The information about the coronavirus cannot be summarized into one ‘quick read.’ However, this summary will help you to learn some fundamentals about it.
What is it?
COVID-19 belongs to a family of viruses that include the common cold, influenza and Severe Acute Respiratory Syndrome (SARS), an outbreak of which in 2002/03 killed 774 people — including 44 in Toronto and 349 in China. This new virus is named for spikes on its surface that resemble a crown, allowing it to attach to cells in the lungs and duplicate. Cases began to appear in late December in the Yangtze River port city of Wuhan, China, centred around the Huanan Seafood Market, where wild animals were also sold.
Canadian citizens and permanent residents returning via Canada-U.S. border crossings, including snowbirds who are coming home early, will be permitted entry.
The Public Health Agency of Canada is no longer saying that the risk in Canada associated with COVID-19 is low. Instead, PHAC’s website notes that Canadians at an increased risk of more severe outcomes from COVID-19 are those:
- aged 65 and over
- with compromised immune systems
- and with underlying medical conditions.
Grocery stores update
An email from Loblaw executive chair Galen Weston to PC Optimum loyalty program members stated that the grocer “is not running out of food or essentials supplies” and, with the exception of hand sanitizer, shelves will be full again once they catch up with “extreme buying.”
The email also noted that food and drug stores (the company owns Shoppers Drug Mart) are considered essential services by both federal and provincial governments and, as such, they will not be closed.
Preventative measures not enough
The World Health Organization has said that the precautionary measures being taken are not enough to “extinguish the epidemic,” which it declared a pandemic on Mar. 11.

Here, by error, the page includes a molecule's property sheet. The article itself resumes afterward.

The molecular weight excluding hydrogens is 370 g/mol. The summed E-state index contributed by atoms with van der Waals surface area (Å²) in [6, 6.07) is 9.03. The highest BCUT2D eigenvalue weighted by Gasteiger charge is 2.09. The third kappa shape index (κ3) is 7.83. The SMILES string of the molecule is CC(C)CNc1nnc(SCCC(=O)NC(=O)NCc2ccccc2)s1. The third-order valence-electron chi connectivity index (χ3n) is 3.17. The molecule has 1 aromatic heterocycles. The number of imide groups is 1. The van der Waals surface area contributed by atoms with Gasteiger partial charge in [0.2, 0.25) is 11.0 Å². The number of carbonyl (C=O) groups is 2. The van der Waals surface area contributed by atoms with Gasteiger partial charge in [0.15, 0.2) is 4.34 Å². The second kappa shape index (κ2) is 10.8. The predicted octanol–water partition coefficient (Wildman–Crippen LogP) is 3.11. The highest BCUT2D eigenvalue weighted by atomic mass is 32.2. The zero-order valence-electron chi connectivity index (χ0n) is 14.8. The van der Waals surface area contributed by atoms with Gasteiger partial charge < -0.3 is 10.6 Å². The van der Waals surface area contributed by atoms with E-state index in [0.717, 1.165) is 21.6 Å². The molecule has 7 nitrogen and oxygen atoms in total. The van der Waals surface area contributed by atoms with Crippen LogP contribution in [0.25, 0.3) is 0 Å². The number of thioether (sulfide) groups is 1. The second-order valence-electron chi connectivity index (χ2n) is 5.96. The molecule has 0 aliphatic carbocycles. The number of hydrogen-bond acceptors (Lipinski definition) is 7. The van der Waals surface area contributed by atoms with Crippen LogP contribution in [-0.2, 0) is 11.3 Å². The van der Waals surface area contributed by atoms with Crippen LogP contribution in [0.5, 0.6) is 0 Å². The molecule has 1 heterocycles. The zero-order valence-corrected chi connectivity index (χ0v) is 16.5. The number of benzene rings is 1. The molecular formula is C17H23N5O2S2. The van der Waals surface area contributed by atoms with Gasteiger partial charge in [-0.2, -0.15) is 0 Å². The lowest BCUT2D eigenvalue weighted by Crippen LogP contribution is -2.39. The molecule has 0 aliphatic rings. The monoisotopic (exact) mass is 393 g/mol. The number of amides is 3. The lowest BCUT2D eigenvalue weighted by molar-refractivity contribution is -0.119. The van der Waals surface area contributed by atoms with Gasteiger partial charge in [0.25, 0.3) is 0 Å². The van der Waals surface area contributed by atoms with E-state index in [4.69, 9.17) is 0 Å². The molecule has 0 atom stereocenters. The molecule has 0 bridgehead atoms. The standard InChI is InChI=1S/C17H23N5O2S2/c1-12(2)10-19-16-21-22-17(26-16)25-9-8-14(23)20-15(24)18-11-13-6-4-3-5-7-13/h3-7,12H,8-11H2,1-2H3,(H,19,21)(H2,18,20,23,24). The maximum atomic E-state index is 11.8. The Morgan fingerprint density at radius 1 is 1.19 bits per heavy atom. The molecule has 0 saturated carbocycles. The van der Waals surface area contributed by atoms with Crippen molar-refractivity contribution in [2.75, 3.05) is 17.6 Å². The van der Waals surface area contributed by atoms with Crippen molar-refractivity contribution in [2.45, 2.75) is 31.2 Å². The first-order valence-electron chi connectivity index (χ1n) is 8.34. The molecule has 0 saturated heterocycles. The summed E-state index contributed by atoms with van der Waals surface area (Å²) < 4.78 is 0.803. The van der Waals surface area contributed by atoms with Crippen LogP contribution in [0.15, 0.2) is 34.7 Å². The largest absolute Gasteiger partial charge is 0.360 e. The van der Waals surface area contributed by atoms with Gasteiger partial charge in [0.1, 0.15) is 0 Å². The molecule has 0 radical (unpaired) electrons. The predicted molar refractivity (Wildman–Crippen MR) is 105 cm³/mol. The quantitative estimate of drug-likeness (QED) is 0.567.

Why the testing is crucial
Testing confirms those who are infected and in turn, they can be isolated thereby reducing the risk of others being infected. Therefore, it is important to test, test and test. In total 66,000 tests for COVID-19 have been done across the country as of mid-March.
What will signal the pandemic is over
When no new cases are reported globally for three weeks straight, the pandemic will be declared over.
What is the incubation period?
Researchers race to pin down characteristics of novel coronavirus, including the incubation period. 0-14 days represents the current official estimated range with most people developing symptoms 5-6 days after infection. However, the exact figure may still be a moving target with reports of possible outliers where incubation may have taken up to 27 days.
What are the symptoms?
The WHO reports that signs of COVID-19 can range from no symptoms (asymptomatic) to severe pneumonia. The most common symptoms reported were fever, dry cough, fatigue, sputum, or phlegm production, shortness of breath and sore throat.
Nasal congestion, however, was rare and there were no reports of runny nose or sneezing.